What is Dermatitis?
Dermatitis is a term for a skin irritation that has many causes and can take many different forms. It might cause itchy, dry skin or a rash; or it might result in blisters, pus, or flakes coming off the skin. Three common types of dermatitis are atopic dermatitis (eczema), seborrheic dermatitis, and psoriasis. Decoupage can cause contact dermatitis.
Dermatitis is not contagious, but it can make you feel uncomfortable and self-conscious. Moisturizing regularly helps to control the symptoms. Treatment may include medicated ointments, creams and shampoos.
Dermatitis is a time period that describes pores and skin irritation. The condition can cause someone’s pores and skin to end up dry, swollen, and itchy. However, it is not a contagious circumstance.
Dermatitis is an umbrella time period for several exceptional skin situations. It has a ramification of symptoms, which includes:
red patches on light skin
brown, crimson, or gray patches on darker skin
painful, stinging, or burning skin
Atopic dermatitis (eczema)
Each type of skin disease occurs on a different part of your body. Signs and symptoms may include:
There might be a rash on your skin that changes color depending on your skin color.
You may get blisters with oozing and a crusty layer.
Flaking skin (dandruff)
Bumps in hair follicles
When to see a doctor
See your doctor if:
You're feeling so uncomfortable that you're losing sleep or you're being distracted from your normal activities.
Your skin becomes painful
You suspect that your skin is infected
You've tried taking care of yourself, but your symptoms haven't gone away.
Stung by a Plant
Dermatitis is caused by contact with something that irritates your skin, such as poison ivy perfume lotion or jewelry containing nickel. Other causes of dermatitis can include dry skin, a viral infection, bacteria, or stress. Dermatitis is also related to your genes and the environment. Immune system activity helps protect the body from infection.
Risk factors Dermatitis
The most common risk factors for dermatitis include:
Age.Dermatitis can occur at any age, but eczema is more common in children than adults. It usually begins in infancy.
Allergies and asthma.People who are prone to allergies such as hay fever or asthma are more likely to develop atopic dermatitis.
Occupation.Jobs that involve contact with metal solvents or cleaning supplies increase your risk of skin irritation. Being a healthcare worker is linked to hand eczema.
Health conditions.People with some health conditions are at an increased risk of developing seborrheic dermatitis, including congestive heart failure, Parkinson's disease, and HIV/AIDS.
Scratching the itchy rash that is associated with dermatitis may cause open sores which can become infected. These skin infections can spread and may occasionally be life-threatening.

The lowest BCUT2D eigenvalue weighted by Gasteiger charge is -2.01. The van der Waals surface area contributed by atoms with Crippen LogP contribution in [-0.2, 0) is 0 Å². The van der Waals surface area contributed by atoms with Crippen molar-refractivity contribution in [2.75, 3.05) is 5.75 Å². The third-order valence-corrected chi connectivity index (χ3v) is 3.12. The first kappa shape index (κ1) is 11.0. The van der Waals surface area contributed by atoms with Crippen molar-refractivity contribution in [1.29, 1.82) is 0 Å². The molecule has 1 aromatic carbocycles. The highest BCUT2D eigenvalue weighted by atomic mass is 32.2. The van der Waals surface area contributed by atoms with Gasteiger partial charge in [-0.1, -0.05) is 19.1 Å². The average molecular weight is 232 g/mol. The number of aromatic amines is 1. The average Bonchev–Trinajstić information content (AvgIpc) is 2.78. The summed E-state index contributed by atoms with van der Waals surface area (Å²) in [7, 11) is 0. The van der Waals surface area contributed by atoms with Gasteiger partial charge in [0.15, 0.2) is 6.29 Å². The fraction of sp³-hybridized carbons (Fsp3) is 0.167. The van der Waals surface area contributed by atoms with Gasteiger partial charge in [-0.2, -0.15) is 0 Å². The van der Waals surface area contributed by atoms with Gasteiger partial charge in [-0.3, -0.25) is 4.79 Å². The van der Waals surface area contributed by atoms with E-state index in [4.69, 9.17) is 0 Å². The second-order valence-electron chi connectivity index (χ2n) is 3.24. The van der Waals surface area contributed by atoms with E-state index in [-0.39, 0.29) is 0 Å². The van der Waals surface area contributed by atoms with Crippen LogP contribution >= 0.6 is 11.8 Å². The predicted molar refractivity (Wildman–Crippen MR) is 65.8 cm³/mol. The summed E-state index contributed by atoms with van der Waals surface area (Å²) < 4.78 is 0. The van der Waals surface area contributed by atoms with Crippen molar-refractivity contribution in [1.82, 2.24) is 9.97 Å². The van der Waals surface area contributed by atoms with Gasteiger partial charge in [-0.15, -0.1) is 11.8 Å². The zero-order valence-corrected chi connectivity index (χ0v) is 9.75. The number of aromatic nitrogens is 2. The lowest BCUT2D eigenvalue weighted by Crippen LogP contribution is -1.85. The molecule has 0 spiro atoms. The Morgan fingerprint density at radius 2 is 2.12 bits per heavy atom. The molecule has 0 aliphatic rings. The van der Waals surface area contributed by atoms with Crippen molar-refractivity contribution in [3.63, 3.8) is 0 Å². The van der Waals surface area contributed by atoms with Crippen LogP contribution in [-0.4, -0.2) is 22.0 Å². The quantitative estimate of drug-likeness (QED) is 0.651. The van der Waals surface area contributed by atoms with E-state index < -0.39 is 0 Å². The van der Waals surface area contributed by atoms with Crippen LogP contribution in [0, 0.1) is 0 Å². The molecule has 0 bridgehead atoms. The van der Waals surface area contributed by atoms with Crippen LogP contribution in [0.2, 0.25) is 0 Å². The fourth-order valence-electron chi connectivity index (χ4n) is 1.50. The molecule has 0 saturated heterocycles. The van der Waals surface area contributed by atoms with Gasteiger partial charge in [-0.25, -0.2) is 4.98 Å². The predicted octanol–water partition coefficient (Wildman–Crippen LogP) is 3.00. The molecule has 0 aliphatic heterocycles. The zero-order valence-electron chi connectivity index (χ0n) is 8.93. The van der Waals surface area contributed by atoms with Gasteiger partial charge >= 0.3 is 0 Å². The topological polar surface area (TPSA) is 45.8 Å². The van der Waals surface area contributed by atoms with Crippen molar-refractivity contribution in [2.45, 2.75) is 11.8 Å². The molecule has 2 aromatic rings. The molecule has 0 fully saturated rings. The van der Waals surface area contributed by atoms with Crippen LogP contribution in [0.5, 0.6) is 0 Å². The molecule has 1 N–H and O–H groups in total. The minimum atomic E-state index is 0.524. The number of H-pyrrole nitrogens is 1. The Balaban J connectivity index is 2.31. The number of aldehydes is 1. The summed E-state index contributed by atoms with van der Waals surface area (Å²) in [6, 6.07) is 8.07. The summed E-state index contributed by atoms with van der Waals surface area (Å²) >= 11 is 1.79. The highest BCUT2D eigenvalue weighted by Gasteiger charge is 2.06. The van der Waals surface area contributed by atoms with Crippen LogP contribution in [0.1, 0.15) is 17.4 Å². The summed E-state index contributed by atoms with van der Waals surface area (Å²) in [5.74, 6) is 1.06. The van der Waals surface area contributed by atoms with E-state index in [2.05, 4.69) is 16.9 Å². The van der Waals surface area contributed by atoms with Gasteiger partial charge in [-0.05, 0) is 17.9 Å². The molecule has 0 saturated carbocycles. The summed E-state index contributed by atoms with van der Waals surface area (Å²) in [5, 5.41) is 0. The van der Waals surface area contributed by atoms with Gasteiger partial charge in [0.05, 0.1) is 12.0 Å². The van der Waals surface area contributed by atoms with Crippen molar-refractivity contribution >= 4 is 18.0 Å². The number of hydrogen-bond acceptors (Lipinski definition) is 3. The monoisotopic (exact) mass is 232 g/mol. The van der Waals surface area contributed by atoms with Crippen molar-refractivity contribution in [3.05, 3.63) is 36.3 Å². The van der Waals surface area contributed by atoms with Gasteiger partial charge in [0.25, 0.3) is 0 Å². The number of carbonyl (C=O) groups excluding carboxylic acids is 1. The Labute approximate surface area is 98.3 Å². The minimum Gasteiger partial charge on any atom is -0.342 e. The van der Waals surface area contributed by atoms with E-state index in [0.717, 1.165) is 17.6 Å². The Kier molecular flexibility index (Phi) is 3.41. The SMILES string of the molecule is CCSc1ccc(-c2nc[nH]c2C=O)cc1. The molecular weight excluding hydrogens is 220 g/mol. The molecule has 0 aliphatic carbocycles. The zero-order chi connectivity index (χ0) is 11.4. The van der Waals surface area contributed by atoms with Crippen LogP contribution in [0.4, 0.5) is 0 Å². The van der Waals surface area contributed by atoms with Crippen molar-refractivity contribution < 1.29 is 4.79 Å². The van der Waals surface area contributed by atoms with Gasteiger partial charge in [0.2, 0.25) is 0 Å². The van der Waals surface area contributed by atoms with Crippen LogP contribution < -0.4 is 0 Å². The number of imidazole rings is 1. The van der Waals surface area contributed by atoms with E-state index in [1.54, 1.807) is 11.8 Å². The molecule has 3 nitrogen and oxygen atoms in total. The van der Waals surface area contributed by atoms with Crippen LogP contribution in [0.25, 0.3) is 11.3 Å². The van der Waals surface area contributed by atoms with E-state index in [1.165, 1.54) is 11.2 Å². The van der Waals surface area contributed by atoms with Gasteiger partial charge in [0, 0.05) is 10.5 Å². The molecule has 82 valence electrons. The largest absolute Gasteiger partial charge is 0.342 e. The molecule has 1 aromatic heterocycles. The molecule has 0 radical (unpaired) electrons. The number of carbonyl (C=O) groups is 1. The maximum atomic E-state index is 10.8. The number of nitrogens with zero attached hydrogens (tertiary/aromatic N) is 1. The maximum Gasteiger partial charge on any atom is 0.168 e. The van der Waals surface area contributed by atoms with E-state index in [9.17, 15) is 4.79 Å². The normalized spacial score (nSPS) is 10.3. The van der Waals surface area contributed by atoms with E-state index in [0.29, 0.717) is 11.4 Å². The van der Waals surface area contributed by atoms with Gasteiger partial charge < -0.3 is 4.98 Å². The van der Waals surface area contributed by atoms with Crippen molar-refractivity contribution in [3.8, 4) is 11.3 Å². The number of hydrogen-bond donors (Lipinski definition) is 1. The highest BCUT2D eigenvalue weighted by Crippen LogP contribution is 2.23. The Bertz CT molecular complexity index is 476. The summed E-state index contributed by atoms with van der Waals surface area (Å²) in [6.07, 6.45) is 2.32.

If you have brown or black skin, you might get a dark or light brown mark on your skin after your skin heals from an injury. It might take months or years for your skin to return to its normal color.
If you are working with irritants or caustic chemicals, you should wear protective clothing.
To prevent dry skin, follow these bath-time habits:
Take shorter baths and showers.Take baths and showers for no more than 5 to 10 minutes. Use warm water, not hot. Add a little bath oil if desired.
Use a gentle, non soap cleanser.Choose unscented cleansers that don't contain soap. Some soaps can dry your skin.
Dry yourself gently.After bathing, gently pat your skin dry with a soft towel.
Moisturize your skin. To keep your skin moist, seal in moisture with an oil cream or lotion while it is still damp. Try different products to find one that works for you. Ideally, the best product for you will be safe, effective, affordable, and unscented. Two small studies showed that applying a protective moisturizer to the skin of infants can help reduce the risk of eczema and other skin conditions. Decoupling from a high-risk lifestyle reduced the incidence of atopic dermatitis by up to 50%.
Your doctor will talk with you about your symptoms and examine your skin to diagnose dermatitis. You may need to have a small piece of skin removed (biopsied) for study in a lab, which helps rule out other conditions.
Your doctor may recommend testing your skin for reactions. In this test, small amounts of different substances are applied to your skin and then covered. Your doctor will visit you over the next few days to look for signs of a reaction. Patch testing can help identify specific types of reactions.Dermatitis is often caused by allergies.
There is no one-size-fits-all approach to treating dermatitis. Depending on the cause and your symptoms, treatment might include recommendations like changing your lifestyle and home remedies, or medications.